Faith Lost and Won

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If your temple tumbles into the insistent sea, and your faith feels lost and broken, keep your mantras close, and the memory of your worship sacred.

Build a new temple of trees and sky. Build a new faith of the shattered remains of you. Let the thick scars twist and bend and be a memory of faith lost and won again.

The Choice You Make – Sensual Sunday

I don’t know if I would undo it if I could. Your shirts are here. And your toothbrush with the fancy nubby side. I actually folded socks today (not my specialty). They weren’t mine. That’s how you know I care.

When you lift your head and put your feet on the cold hard floor, I swoop in and grab your favorite pillow, hook my arm around it and pull it in tight. I watch your naked back bend forward, the valley of your spine is perfect and I reach out and run a finger down.

You wipe the sleep and look over your shoulder, peeking through a mop of messy hair.

“I wish you didn’t have to go.”

“Me too.”

It doesn’t matter who said which, because we trade off these sentences, depending on what day it is.

I don’t know what force on this earth got to decide what love is or how it manifests, but I know what it is for me. Love is in the Don McLean song that crackles out the same line every morning, “The auctioneer saaaaaaaaid, I’m not through yet…” from your alarm clock. Love is around the edges of your iris, where light brown gives way to hazel. Love is in scrambled eggs and toast next to the window, on a single plate with two forks.

“I like ketchup on mine, do you?”

And now, even after what happened, we’re still here and maybe a little less sorry about it than the two years that followed, because love can also be an opportunity to choose somebody every day. We keep making that choice. I can’t undo it, so I will take solace in this.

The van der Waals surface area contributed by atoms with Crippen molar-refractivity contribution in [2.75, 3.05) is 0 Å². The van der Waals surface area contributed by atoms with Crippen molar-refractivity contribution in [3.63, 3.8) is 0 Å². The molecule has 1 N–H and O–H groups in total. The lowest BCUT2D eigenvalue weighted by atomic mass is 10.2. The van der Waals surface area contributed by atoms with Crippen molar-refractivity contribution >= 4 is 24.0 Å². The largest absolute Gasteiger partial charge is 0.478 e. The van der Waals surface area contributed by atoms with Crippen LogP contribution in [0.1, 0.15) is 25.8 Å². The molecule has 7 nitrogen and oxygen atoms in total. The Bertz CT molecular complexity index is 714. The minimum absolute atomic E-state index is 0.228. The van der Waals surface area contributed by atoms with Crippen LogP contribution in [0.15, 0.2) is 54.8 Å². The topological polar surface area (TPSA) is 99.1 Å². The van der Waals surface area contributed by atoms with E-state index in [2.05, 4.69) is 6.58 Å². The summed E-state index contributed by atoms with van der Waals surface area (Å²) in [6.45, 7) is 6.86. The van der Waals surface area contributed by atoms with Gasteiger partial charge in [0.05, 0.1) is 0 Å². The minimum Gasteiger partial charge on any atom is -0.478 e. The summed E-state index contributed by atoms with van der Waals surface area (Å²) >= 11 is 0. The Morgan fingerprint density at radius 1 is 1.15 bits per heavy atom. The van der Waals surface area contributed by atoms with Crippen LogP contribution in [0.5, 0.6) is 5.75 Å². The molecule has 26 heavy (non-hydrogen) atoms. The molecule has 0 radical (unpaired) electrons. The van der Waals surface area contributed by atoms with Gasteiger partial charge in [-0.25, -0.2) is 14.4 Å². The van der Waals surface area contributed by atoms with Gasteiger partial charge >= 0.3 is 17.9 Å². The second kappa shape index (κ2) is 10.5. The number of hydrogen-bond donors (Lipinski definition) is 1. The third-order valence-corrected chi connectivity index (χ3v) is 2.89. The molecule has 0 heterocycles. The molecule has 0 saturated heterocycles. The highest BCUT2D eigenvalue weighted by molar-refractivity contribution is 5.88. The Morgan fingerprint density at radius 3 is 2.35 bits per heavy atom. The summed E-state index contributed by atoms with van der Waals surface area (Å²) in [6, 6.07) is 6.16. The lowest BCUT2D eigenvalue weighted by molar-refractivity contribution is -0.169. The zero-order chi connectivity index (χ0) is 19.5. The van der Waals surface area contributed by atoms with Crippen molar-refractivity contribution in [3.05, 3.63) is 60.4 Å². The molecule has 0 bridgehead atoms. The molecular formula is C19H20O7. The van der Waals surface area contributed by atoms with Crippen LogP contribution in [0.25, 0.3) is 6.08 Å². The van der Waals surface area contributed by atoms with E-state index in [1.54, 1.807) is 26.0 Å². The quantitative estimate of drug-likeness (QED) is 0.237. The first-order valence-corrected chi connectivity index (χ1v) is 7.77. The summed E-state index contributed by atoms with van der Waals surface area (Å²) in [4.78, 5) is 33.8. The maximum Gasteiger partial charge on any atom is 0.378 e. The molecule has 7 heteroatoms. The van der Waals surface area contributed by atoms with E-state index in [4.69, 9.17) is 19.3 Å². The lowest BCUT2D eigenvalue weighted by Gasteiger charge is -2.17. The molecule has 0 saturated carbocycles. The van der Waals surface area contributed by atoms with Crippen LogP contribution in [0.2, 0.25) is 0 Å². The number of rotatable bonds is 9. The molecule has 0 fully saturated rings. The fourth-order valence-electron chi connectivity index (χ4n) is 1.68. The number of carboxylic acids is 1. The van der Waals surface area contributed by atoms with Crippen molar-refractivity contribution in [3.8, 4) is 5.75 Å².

The Corner of Fifteen

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It’s hard to imagine now just how small the world was to me then. He lived next door and worked for his dad’s contractor business. He fixed stuff. At least that’s what I thought. He broke stuff, too. My illusions of love, for example. My innocence of how lovers worked, and what power imbalance was. The belief that if you became pregnant, he would stay, because that’s what men are supposed to do. The reality that in the end, I might not want him to stay. And that people don’t always do what they are “supposed” to do.

I lost a lot of things that year, but I gained some things I would never trade. To say I am happy to have had a beautiful child come from that union may sound cliche, but I wouldn’t change it if I could. It set me on a path to self-improvement and an unfortunate spate of cynicism about men, I’m glad I’ve left behind (for the most part), but made me see feminism in a different light. Those bad experiences with a bad person set the cornerstone of the person I am today.

That house–my family’s, and his next door, are so foreign to me now. It’s like looking at a photo album from some movie I watched. I can conjure up the memories like they were last month, but I feel as though I am viewing them through a sheet of plastic.

I can’t remember the taste of him, or how he kissed. I can remember some of his cheesy lines and hurtful comments. I can remember him throwing pennies at me from his bedroom window. I can remember he smoked Marlboro reds and wore Stetson cologne. I would smell that combination into the mid-1990s sometimes, but thankfully Stetson has lost its appeal. Whichever men who might have stockpiled it, stuck in the 1980s, have probably run out by now.

My heart was broken. It was two years before I would date again. I wasn’t done making mistakes I wouldn’t fix, though. But that’s a story for another time.